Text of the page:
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What Are Delhi’s Mohalla Clinics And How Have They Benefitted People?

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Health has been a matter of concern in all third-world countries worldwide, and to cope with health issues, individual governments and the World Health Organisation have taken several steps and improved on them over the years.

Similarly, the concept of Mohalla clinics has developed. The main aim of these clinics is to fulfil basic health care needs through consultation, medicines and medical tests, free of cost. The motive of Mohalla clinics is to fix Delhi’s wrecked healthcare. In addition, the clinics offer immunisation and family planning services.

The best fact about these clinics is that they are the first point of contact of people with the healthcare system, and thus, may help decongestant hospitals.

Mohalla Clinics are the first tier of the “three-tier public health roadmap”, being the centre for basic consultations and medicines. The second tier consists of polyclinics offering specialist care and a wider spectrum of diagnoses, including X-ray and ultrasound. The third tier is related to emergency purposes, such as the urgent need for surgery and hospitalisation when patients are transferred to government hospitals.

Mohalla Clinics are located in villages and remote places in the National Capital to reach out to the poor section. Its main purpose is to provide medical facilities to the poorer sections as well as the locals. Keeping in mind the distance, the clinics are made for the people living within one kilometre so that they do not have to travel far for medical check-ups.

There are two doctors, one nurse and a pharmacist in every clinic. This initiative by the Aam Aadmi Party government is different from the government dispensaries. These are bigger in the area if compared to the dispensaries. A dispensary costs double to set up, whereas a Mohalla Clinic can be set up with about ₹20 lakh.

The first Mohalla Clinic was inaugurated in the Peeragarhi Relief Camp in July 2015 by Chief Minister Arvind Kejriwal. Medical officers employed by the State Government have been placed in three permanent Mohalla Clinics in Peeragarhi, Mandavali and Nathupura village. The other clinics are operated in rented places.

The doctors who are in charge of these clinics are paid ₹30 per patient. There is a smart use of advanced technology. However, the clinics are open only in the morning for 4 to 6 hours a day, and the biggest disadvantage of these clinics is that they do not operate in the evening.

The Mohalla Clinic located at Munirka has turned out to be a blessing for the local people. It is constructed maintaining a sound structure, spacious enough for people to stand and wait. The doctors who are helping these people from their busy schedules are friendly enough to communicate with.

Asifa, a housewife who used to travel spending ₹150 to reach the nearest hospital and wait in a long queue now just has to walk 10 minutes away from her home. “I am a patient suffering from low blood pressure. It was getting difficult for me to handle the growing expense. But now treatments are at my doorstep. It is a good effort made by Delhi Government,” she said.

Mohalla Clinics are the source of primary level treatment for anyone suffering from minor ailments. When asked about the not-so-convenient timing of Mohalla Clinics, Health Minister Satyendra Jain said:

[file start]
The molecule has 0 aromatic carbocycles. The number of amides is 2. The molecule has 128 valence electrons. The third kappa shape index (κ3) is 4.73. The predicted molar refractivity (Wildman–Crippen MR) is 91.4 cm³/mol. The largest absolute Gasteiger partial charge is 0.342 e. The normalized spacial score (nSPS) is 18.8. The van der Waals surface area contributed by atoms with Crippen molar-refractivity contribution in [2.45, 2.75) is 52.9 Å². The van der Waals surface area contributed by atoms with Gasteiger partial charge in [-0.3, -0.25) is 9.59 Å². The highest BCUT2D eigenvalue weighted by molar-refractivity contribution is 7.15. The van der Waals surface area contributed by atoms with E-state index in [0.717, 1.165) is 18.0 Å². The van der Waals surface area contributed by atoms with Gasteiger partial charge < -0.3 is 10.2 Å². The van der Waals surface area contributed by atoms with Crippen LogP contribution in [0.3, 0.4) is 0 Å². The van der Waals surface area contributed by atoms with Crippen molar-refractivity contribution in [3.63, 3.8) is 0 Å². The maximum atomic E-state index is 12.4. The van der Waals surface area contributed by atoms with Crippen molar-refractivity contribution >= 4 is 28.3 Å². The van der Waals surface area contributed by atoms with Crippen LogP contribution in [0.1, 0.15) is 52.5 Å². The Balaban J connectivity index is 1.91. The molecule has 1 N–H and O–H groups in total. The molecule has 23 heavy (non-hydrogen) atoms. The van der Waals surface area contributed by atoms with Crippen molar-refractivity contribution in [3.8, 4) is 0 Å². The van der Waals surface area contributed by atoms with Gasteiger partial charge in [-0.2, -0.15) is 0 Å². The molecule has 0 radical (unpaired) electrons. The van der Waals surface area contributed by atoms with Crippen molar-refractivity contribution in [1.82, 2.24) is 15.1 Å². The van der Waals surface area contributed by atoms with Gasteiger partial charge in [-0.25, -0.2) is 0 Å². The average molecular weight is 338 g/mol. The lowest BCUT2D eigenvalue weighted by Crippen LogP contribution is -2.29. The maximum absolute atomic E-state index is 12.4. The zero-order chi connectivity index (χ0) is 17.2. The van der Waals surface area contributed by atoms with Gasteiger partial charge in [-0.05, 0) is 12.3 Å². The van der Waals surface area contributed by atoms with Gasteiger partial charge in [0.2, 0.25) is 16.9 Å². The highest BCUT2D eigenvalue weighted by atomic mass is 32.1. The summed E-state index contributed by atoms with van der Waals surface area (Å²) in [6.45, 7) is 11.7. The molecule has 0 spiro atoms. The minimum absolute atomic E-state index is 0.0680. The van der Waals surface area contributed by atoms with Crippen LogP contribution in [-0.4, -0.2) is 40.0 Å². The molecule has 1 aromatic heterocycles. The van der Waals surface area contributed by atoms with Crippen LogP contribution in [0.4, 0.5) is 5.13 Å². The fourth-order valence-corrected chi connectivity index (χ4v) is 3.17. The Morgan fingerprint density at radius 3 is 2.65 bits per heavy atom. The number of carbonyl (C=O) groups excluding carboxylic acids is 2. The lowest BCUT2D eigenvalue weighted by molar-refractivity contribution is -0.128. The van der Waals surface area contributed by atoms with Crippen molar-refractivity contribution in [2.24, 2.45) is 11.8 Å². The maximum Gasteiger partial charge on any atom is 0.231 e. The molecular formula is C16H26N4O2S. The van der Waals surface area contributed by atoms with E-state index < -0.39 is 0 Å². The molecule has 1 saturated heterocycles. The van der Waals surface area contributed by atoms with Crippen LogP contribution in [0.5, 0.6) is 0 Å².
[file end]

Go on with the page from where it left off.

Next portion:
“It will be financially unviable for us to keep mohalla clinics open for 24*7 hours. Mohalla clinics will be open for four or six hours a day as it is not easy for any government to open 1,000 hospitals for longer working hours since it will become very expensive. Mohalla Clinics will be open only for minor treatments, while for emergency cases, one must be taken to government hospitals.”

The government hospitals being the third tier of treatments are well maintained keeping the required level of cleanliness and hygiene.

“We have already introduced 55 CATS ambulances for the government hospitals and are planning to introduce 55 more. With these ambulances, it is easy for the doctors to track how far the patient is from hospitals. A smartphone app titled ‘102’ has been launched through which the patients can call ambulances during emergency cases. Through this application, even the doctors can track the distance of the ambulance from the hospital,” said Satyendra Jain.

Delhi Health Minister Satyendar Kumar Jain, in an exclusive interview, said that the number of hospital beds would be increased from 10,000 to 20,000 and that all government hospitals would be centrally air-conditioned. He also stressed the fact that there would be no special treatment provided to patients discriminating their economic background, only “one class” of treatment would be provided to everyone.

“Universal Health Scheme” has two parts, the first being for the underprivileged people, in which case the premium will be paid by the government, while the middle and the upper class will be charged for the nominal premium. Accident cases are supposed to be treated free of cost.

People in and around Delhi are satisfied with the sort of treatment provided to them at the Mohalla clinics. They also do not have to burn a hole in their pockets for the sake of travelling miles away to some hospital to get minor treatments and aliments checked.

“Since this Mohalla clinic is near to my place, I don’t have to take the headache of travelling farther. Here I am getting similar facilities which are being provided in the government hospitals,” said a shopkeeper whose shop is next to a Mohalla clinic.

These clinics have become a satisfactory medium of treatment where patients are getting free treatment on all kinds of ailments without any hassle.

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